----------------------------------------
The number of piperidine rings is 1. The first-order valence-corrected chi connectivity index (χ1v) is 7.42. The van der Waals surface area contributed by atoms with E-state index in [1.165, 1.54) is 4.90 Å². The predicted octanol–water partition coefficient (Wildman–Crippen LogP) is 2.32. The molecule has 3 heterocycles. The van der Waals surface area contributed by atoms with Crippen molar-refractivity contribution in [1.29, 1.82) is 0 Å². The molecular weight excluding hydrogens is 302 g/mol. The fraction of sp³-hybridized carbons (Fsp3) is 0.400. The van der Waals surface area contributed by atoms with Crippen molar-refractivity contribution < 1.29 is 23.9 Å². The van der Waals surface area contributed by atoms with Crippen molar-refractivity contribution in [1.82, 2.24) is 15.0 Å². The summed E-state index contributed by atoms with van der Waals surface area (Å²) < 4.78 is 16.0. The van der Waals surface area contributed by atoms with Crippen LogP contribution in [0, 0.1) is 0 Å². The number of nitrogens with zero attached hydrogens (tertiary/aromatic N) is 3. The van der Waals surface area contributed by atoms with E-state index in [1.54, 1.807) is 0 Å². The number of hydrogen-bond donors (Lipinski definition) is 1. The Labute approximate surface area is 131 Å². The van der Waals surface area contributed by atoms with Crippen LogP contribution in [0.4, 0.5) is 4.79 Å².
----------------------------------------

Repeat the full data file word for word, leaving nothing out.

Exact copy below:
The number of piperidine rings is 1. The first-order valence-corrected chi connectivity index (χ1v) is 7.42. The van der Waals surface area contributed by atoms with E-state index in [1.165, 1.54) is 4.90 Å². The predicted octanol–water partition coefficient (Wildman–Crippen LogP) is 2.32. The molecule has 3 heterocycles. The van der Waals surface area contributed by atoms with Crippen molar-refractivity contribution in [1.29, 1.82) is 0 Å². The molecular weight excluding hydrogens is 302 g/mol. The fraction of sp³-hybridized carbons (Fsp3) is 0.400. The van der Waals surface area contributed by atoms with Crippen molar-refractivity contribution < 1.29 is 23.9 Å². The van der Waals surface area contributed by atoms with Crippen molar-refractivity contribution in [1.82, 2.24) is 15.0 Å². The summed E-state index contributed by atoms with van der Waals surface area (Å²) < 4.78 is 16.0. The van der Waals surface area contributed by atoms with Crippen LogP contribution in [0, 0.1) is 0 Å². The number of nitrogens with zero attached hydrogens (tertiary/aromatic N) is 3. The van der Waals surface area contributed by atoms with E-state index in [1.54, 1.807) is 0 Å². The number of hydrogen-bond donors (Lipinski definition) is 1. The Labute approximate surface area is 131 Å². The van der Waals surface area contributed by atoms with Crippen LogP contribution in [0.4, 0.5) is 4.79 Å².